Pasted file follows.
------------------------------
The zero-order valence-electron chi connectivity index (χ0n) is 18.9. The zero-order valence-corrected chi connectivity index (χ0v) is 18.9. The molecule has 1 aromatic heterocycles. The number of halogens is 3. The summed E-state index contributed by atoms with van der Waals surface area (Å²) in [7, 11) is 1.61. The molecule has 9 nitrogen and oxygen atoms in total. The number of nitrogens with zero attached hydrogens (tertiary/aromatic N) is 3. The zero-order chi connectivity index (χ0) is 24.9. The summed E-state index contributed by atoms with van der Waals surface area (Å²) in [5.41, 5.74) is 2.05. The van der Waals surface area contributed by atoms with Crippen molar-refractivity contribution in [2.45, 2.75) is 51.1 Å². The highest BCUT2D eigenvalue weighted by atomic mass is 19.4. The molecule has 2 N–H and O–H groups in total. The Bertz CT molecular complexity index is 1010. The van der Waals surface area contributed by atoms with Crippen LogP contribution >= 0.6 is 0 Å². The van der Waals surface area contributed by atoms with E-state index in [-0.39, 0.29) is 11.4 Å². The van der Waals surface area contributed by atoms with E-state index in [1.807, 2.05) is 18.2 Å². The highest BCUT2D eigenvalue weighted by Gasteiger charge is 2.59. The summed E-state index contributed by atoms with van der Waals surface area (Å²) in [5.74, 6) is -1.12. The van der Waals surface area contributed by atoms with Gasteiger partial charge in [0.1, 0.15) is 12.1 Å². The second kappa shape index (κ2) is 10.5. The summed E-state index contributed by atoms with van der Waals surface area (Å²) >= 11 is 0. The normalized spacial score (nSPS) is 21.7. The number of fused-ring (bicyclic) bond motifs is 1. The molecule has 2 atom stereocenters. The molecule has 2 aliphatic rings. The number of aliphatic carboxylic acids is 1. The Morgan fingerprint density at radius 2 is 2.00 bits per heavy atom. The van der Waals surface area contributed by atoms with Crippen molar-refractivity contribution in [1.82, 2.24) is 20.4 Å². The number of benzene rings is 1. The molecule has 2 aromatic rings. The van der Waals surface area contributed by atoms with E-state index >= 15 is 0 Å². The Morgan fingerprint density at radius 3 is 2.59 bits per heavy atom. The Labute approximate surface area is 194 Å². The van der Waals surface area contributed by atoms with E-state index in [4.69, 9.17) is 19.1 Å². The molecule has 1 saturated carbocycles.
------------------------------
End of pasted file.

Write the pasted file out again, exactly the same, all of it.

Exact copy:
The zero-order valence-electron chi connectivity index (χ0n) is 18.9. The zero-order valence-corrected chi connectivity index (χ0v) is 18.9. The molecule has 1 aromatic heterocycles. The number of halogens is 3. The summed E-state index contributed by atoms with van der Waals surface area (Å²) in [7, 11) is 1.61. The molecule has 9 nitrogen and oxygen atoms in total. The number of nitrogens with zero attached hydrogens (tertiary/aromatic N) is 3. The zero-order chi connectivity index (χ0) is 24.9. The summed E-state index contributed by atoms with van der Waals surface area (Å²) in [5.41, 5.74) is 2.05. The van der Waals surface area contributed by atoms with Crippen molar-refractivity contribution in [2.45, 2.75) is 51.1 Å². The highest BCUT2D eigenvalue weighted by atomic mass is 19.4. The molecule has 2 N–H and O–H groups in total. The Bertz CT molecular complexity index is 1010. The van der Waals surface area contributed by atoms with Crippen LogP contribution >= 0.6 is 0 Å². The van der Waals surface area contributed by atoms with E-state index in [-0.39, 0.29) is 11.4 Å². The van der Waals surface area contributed by atoms with E-state index in [1.807, 2.05) is 18.2 Å². The highest BCUT2D eigenvalue weighted by Gasteiger charge is 2.59. The summed E-state index contributed by atoms with van der Waals surface area (Å²) in [5.74, 6) is -1.12. The van der Waals surface area contributed by atoms with Gasteiger partial charge in [0.1, 0.15) is 12.1 Å². The second kappa shape index (κ2) is 10.5. The summed E-state index contributed by atoms with van der Waals surface area (Å²) >= 11 is 0. The normalized spacial score (nSPS) is 21.7. The number of fused-ring (bicyclic) bond motifs is 1. The molecule has 2 atom stereocenters. The molecule has 2 aliphatic rings. The number of aliphatic carboxylic acids is 1. The Morgan fingerprint density at radius 2 is 2.00 bits per heavy atom. The van der Waals surface area contributed by atoms with Crippen molar-refractivity contribution in [1.82, 2.24) is 20.4 Å². The number of benzene rings is 1. The molecule has 2 aromatic rings. The van der Waals surface area contributed by atoms with E-state index >= 15 is 0 Å². The Morgan fingerprint density at radius 3 is 2.59 bits per heavy atom. The Labute approximate surface area is 194 Å². The van der Waals surface area contributed by atoms with E-state index in [4.69, 9.17) is 19.1 Å². The molecule has 1 saturated carbocycles.